Ukraine’s armed forces stepped up attacks against multiple Russian positions in the east of the country as Kyiv’s long-awaited counter-offensive entered a new phase after weeks of preparatory operations.
Ukrainian officials refused to discuss whether the uptick in offensive activity in Donetsk province over the weekend and into Monday amounted to the start of full-blown counter-offensive. But deputy defence minister Hanna Maliar admitted “in some directions we are moving to offensive actions”.
Maliar said Bakhmut, now largely under Russian control, remained the “epicentre”, with Ukrainian forces advancing along high ground flanking the city.
“I am grateful to each of our soldiers, all our defenders, who gave us exactly the news that we expected this day . . . [On the] Bakhmut axis — well done, warriors!” Volodymyr Zelenskyy, Ukraine’s president, said in his evening video address to the nation.
“We see how hysterically Russia perceives every step we take there, every position we take,” Zelenskyy said adding: “The enemy knows that Ukraine will win.”
Russian officials and military bloggers said Ukrainian forces intensified their offensive in multiple places along the frontline, although their claims could not be independently verified.
Russia’s defence ministry claimed Ukrainian troops attacked in five locations in the south of Donetsk province on Sunday, using six mechanised and two tank battalions.
Igor Konashenkov, Russia’s defence ministry spokesperson, said the multipronged attack “did not achieve its goals” and Russia’s army killed 250 Ukrainian soldiers. Kyiv officials described Moscow’s claims as an “informational and psychological operation” intended to “demoralise Ukrainians”.
Kyiv has been planning a counter-offensive to win back territory from Russian occupation for several months, backed by supplies of advanced western weaponry such as Storm Shadow long-range missiles.
There has been a constant push and pull along the front line in recent weeks, with no decisive breakthroughs or assaults by either side.
However, there has been a notable change of tone among senior western officials, who have appeared increasingly sceptical about Russian military capabilities. Antony Blinken, US secretary of state, last week made a clear case for an outright Ukrainian victory based on “territorial integrity” in a speech that also disparaged Russia’s military “as the second-strongest in Ukraine”.
Ben Wallace, Britain’s defence secretary, meanwhile said lack of Russian military supplies meant there was a real possibility Ukrainian forces could retake Crimea. “What we’ve seen on the battlefield is that, if you punch Russian forces in the wrong place, they’ll actually collapse,” he said in an interview with the Washington Post.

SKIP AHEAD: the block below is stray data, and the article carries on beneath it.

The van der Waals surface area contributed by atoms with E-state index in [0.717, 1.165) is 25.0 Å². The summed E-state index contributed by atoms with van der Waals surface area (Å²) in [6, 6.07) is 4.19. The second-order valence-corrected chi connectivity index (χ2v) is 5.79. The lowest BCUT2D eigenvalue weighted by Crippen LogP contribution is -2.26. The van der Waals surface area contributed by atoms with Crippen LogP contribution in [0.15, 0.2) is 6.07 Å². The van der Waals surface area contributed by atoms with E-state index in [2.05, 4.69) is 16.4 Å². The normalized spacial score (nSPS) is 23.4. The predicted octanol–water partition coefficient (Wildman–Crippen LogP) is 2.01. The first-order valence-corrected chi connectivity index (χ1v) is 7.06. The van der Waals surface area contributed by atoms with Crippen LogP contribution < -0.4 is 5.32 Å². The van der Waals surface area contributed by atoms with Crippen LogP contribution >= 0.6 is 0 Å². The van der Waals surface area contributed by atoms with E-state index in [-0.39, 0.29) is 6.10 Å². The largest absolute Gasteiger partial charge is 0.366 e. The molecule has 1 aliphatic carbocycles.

Kyiv has insisted it will not announce any major operations in advance, urging caution about reporting news on the counter-offensive from the front.
A Ukrainian military social media video posted this weekend showed soldiers holding their fingers up to their lips urging “silence” about military operations.
On the Russian side, Alexander Khodakovsky, commander of a Kremlin-backed volunteer battalion based in the Donetsk region, said Ukraine had attempted a breakthrough and captured one position, but “took significant losses” on Sunday.
He added the attack was “not in itself the promised counter-offensive” but predicted Ukraine could send more units as reinforcement if the push was successful.
Russia’s defence ministry has often made inflated claims of its success. Its PR-conscious armed forces have been under fire in recent weeks after weak Russian defences along the frontline in Belgorod region were exposed.
Viacheslav Gladkov, Belgorod region’s governor, said Russian authorities “could not enter” the village of Novaya Tavolzhanka near the border after Ukraine-backed Russian militias claimed to have captured it, in effect accepting their control over the area.
“I know there were about 100 people there . . . but the shelling of the last two days is not letting us clarify that information,” Gladkov said during a social media livestream. “I hope that we can get back to convincing people to leave the town as soon as the situation changes.”
Yevgeny Prigozhin, founder of the notorious paramilitary group Wagner, has also stepped up a months-long public spat with the Russian defence ministry’s leadership.
The ministry said the invasion’s chief commander, Valery Gerasimov, who has been one of the main targets of Prigozhin’s ire, was “at one of the frontline command points” during the fighting.
Prigozhin on Monday claimed Russian regular forces had lost part of a village called Berkhivka to the north-west of Bakhmut. Such a move by Ukrainian troops could potentially result in the semi-encirclement of the bombed-out eastern city that Russian forces have not fully captured despite nine months of battles and huge losses.
Describing the development as a “disgrace”, Prigozhin addressed Gerasimov and defence minister Sergei Shoigu in a social media post, saying: “I urge you to come to the front, raise the army with pistols so that they advance.”
Colonel-General Oleksandr Syrsky, commander of Ukraine’s ground forces, posted a video on social media on Monday showing Ukrainian tanks and infantry vehicles firing on Russian positions near Bakhmut. “Tanks of the third separate assault brigade destroyed the position with the Russians during the assault on enemy positions in the Bakhmut direction,” Syrsky wrote. “The defence forces are working. We continue to move forward,” he added.
Additional reporting by John Paul Rathbone in London